The federal government is threatening to cut Quebec’s transfer payments because of what it calls a “two-tiered” health care system – and Quebec is telling Ottawa to back off.

“It's our jurisdiction. I think that the network is under our responsibility, so I wouldn't like to see the federal government telling us how to manage the healthcare network,” said Quebec Premier Francois Legault on Wednesday.

In August, just before the start of the provincial election campaign, the federal health ministry warned then-Quebec minister Gaetan Barrette that it was unfair for patients in Quebec to bypass lineups for medical tests by paying for them at private clinics.

Quebec's new Health Minister Danielle McCann is now in charge of the file, and will allow the status quo to continue for now.

McCann said Quebec would also tell the federal government to respect provincial jurisdiction.

"We will discuss with [Federal Health Minister Ginette] Petitpas-Taylor, I've talked to her already, generally, and what we will put forward is that Health is a competency of Quebec, of the province. And we want to maintain access to all Quebecers, so we will work to reinforce the public system, but in the meantime, we will not close any doors in terms of access," said McCann.

McCann pointed out that Ottawa has set a deadline of April 1, 2020, to stop the practice, and said she’s confident the two sides will settle before then.

In the meantime, Quebec is paying private clinics to conduct tests that are normally done at hospitals and clinics, effectively bringing them into the public sphere to reduce waiting times for patients with costs paid for by RAMQ.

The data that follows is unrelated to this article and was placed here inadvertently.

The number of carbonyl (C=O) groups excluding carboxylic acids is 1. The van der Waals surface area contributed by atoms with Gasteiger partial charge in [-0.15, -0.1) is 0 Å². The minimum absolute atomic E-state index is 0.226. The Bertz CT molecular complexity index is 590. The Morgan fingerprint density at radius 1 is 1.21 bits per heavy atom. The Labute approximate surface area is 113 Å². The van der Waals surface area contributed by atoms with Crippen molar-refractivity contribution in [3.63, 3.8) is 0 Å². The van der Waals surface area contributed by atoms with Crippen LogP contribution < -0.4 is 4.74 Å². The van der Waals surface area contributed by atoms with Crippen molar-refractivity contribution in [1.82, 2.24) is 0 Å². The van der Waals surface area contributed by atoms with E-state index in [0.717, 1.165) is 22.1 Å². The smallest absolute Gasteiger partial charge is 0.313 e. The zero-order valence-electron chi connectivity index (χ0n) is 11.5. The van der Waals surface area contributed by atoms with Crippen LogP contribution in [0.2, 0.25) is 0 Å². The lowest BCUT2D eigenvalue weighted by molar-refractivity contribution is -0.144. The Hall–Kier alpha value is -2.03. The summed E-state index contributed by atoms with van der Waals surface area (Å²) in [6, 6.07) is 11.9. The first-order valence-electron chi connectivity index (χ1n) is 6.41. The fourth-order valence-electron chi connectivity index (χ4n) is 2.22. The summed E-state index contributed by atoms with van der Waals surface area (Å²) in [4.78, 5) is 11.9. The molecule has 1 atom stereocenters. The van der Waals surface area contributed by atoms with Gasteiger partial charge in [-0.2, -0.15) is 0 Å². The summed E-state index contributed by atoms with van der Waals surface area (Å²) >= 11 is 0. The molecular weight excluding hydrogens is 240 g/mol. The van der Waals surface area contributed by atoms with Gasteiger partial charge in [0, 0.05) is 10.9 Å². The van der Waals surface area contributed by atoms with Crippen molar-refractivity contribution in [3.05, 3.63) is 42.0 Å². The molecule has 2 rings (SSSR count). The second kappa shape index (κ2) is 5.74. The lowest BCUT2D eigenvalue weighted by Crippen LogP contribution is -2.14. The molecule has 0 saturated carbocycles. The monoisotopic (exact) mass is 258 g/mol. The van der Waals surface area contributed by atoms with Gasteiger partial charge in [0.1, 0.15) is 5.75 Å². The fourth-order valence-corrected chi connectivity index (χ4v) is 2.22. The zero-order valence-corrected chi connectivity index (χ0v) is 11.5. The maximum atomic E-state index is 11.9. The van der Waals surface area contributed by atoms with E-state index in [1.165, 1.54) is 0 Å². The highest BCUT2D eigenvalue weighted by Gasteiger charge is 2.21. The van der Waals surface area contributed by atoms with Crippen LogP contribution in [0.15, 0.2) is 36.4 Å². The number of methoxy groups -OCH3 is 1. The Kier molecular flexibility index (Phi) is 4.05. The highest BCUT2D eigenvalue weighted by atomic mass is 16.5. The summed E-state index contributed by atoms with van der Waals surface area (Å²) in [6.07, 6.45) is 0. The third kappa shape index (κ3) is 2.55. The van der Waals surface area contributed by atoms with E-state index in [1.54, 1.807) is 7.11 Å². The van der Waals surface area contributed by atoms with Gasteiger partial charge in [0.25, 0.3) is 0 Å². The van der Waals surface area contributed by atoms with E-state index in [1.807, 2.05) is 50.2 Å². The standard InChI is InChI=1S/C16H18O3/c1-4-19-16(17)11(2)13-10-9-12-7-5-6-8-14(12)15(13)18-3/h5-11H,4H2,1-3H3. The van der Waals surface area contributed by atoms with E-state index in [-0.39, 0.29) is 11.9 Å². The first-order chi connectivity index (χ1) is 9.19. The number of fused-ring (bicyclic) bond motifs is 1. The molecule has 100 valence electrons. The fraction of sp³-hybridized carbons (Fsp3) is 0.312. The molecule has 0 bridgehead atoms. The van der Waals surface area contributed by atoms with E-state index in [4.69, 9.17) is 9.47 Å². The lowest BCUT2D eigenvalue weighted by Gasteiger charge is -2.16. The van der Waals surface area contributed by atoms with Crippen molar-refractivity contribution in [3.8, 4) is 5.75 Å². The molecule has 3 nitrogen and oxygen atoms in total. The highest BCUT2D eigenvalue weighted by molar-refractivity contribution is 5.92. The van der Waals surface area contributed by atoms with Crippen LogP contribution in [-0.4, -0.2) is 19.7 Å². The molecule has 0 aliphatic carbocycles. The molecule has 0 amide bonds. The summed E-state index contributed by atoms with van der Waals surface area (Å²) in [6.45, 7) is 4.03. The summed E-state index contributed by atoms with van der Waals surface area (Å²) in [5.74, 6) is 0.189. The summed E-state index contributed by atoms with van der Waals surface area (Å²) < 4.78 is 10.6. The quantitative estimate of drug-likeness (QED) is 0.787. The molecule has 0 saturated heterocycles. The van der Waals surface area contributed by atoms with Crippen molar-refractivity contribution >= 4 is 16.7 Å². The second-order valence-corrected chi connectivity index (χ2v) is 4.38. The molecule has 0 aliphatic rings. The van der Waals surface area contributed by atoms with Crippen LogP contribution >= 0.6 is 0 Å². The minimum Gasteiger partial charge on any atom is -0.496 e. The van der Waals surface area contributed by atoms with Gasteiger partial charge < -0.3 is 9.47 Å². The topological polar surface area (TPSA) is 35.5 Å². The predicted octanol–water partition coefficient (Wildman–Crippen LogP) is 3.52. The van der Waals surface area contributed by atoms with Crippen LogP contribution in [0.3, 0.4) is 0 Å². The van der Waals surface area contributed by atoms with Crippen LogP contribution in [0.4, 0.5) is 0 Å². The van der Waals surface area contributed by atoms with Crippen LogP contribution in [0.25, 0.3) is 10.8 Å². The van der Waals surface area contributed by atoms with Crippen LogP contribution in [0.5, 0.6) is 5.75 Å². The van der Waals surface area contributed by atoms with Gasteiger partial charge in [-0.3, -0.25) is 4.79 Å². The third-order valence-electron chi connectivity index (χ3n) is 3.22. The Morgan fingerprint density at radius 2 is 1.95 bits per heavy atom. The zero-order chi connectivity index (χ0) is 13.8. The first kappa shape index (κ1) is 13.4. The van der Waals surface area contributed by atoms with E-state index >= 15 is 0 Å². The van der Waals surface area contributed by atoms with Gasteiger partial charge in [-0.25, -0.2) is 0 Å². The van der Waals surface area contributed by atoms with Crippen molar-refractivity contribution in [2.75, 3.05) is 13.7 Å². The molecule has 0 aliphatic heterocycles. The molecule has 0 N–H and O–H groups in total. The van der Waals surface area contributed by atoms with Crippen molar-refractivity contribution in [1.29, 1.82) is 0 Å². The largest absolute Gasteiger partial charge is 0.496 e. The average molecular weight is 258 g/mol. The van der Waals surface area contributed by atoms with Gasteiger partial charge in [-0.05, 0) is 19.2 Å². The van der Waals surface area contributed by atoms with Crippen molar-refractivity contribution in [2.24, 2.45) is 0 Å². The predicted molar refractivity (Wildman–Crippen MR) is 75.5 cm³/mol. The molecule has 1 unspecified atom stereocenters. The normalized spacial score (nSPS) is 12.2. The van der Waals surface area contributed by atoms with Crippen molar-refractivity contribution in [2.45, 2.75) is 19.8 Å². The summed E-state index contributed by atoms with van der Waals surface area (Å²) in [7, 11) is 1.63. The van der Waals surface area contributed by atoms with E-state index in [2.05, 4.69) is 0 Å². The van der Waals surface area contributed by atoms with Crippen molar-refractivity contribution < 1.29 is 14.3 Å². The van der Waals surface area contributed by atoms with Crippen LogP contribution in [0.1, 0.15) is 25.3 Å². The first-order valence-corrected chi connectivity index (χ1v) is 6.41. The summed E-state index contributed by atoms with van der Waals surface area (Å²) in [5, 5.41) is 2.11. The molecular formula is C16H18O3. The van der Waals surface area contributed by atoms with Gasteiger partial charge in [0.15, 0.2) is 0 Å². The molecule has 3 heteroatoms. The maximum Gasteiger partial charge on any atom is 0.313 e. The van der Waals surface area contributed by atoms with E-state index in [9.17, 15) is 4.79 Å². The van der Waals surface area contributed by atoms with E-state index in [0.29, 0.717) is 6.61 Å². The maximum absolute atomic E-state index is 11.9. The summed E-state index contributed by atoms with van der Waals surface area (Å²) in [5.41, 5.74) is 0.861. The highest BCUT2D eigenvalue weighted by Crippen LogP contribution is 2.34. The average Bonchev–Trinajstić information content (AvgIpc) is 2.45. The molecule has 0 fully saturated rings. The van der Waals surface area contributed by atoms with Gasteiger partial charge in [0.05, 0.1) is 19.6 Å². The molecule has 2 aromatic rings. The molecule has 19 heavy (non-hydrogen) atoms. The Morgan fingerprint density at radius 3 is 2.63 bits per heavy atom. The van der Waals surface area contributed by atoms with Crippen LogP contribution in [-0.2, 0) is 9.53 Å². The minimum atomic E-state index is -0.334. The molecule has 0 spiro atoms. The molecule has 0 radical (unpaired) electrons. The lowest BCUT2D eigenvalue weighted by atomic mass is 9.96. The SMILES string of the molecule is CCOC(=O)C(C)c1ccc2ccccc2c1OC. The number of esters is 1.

Ottawa claims the practice is unfair and counter to the Canada Health Act because it gives quicker access to people who pay.

Legault said it’s fine for Quebecers to have the option at the moment, because wait times are long in the public system.

“I think that right now, some people they like to have access rapidly to some services, so I think it's our responsibility to make sure that those services are offered also in the public sector in a reasonable time. It's not the case,” he said.


Not the first federal threat

This is not the first time the federal government has threatened to reduce transfer payments because of medical issues.

In January 2017 the provincial government forced doctors to stop selling vaccines and other medical supplies and ordered them to stop charging patients "accessory fees" to insert Intra Uterine Devices or to give shots.

That was done because Ottawa said it would withhold tens of millions of dollars’ worth of transfer payments.

But as a result, many doctors stopped giving vaccinations altogether, saying they could not afford to absorb the costs associated with storing and providing materials.

Some patients also stopped getting vaccinations because it became awkward to visit a doctor's office multiple times to get a prescription, have it filled, and then to get injected.